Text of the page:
In this era of global warming, researchers have cited the overall energy and pollution costs of different diets as an important reason to eat less meat. University of Chicago geophysicists Gidon Eshel and Pamela Martin calculate that it takes about 500 calories of fossil-fuel energy inputs to produce 100 calories’ worth of chicken or milk; producing 100 calories’ worth of grain-fed beef requires almost 1,600 calories. But producing 100 calories’ worth of plant foods requires only 50 calories from fossil fuels. In terms of global warming, eating a typical American diet instead of an all-plant diet has a greater impact than driving a Toyota Camry instead of a gas-frugal Toyota Prius.  And that difference translates into an annual 430 million tons of carbon dioxide, 6 percent of the nation’s total emissions of greenhouse gases.

Nutrition researchers in Germany have examined the ecological impacts of three kinds of diets: typical Western, low meat, and lacto-ovo vegetarian.  Compared to a typical diet, a low-meat diet uses 41 percent less energy and generates 37 percent less carbon dioxide equivalents (greenhouse gases) and 50 percent less sulfur dioxide equivalents (respiratory problems, acid rain). For a lacto-ovo vegetarian diet, the savings are even greater: 54 percent less energy, 52 percent less carbon dioxide equivalents, and 66 percent less sulfur dioxide equivalents.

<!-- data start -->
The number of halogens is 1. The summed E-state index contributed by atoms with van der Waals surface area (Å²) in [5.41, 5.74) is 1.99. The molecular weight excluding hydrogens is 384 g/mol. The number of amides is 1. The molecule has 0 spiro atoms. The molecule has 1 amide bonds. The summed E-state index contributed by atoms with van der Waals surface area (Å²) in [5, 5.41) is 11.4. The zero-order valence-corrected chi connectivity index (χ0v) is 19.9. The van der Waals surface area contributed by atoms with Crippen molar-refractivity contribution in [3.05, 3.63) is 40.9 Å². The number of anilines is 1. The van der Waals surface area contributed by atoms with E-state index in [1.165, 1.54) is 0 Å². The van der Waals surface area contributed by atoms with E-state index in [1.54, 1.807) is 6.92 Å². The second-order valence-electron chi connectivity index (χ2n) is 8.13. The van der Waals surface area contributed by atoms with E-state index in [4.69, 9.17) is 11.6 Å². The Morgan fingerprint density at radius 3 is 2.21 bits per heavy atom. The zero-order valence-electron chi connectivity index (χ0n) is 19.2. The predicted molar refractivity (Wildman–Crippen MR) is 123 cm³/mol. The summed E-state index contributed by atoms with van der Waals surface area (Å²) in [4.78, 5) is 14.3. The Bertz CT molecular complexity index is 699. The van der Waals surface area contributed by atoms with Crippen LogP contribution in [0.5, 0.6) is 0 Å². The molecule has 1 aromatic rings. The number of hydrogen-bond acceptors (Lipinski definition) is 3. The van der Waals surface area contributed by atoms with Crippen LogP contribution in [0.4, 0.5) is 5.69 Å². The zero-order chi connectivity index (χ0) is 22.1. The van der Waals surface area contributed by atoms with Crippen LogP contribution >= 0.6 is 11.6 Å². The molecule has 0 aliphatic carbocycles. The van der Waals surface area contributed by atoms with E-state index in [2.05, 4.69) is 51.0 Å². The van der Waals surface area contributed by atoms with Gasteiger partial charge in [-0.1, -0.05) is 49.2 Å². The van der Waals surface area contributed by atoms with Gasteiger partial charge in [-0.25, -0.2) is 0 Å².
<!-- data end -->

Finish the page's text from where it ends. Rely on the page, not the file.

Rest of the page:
Eating less meat and dairy products could greatly improve health, the environment, and animal welfare—especially if people replaced some of those foods with vegetables, beans, fruits, nuts, and whole grains (see “Changing Your Own Diet,” p. 143). Most minimally processed plant foods are low in saturated fat and cholesterol and high in vitamins, minerals, and dietary fiber, and they are the only source of diverse phytonutrients. Even without cutting back on beef and dairy foods, just shifting the cattle industry away from feedlots and toward leaner grass-fed beef and getting the dairy industry to cut the saturated-fat content of milk would yield big dividends.

While moving in a more vegetarian direction offers many benefits to health and the environment, a more omnivorous option is advocated eloquently by University of California journalism professor Michael Pollan in his recent book, The Omnivore’s Dilemma. Pollan describes the multiple virtues of small farms that humanely and ecologically raise cattle, pigs, and chickens on pastures and in woodlands and sell their meat, milk, and eggs locally. There’s little room for factory farms, Wal-Marts, or Burger Kings in that vision. Ultimately, what you eat is your choice. Considering how important these matters are, now is the time to start to make healthy choices. Each of us can quietly do our part—in our kitchens, grocery stores, farmers’ markets, and backyard gardens.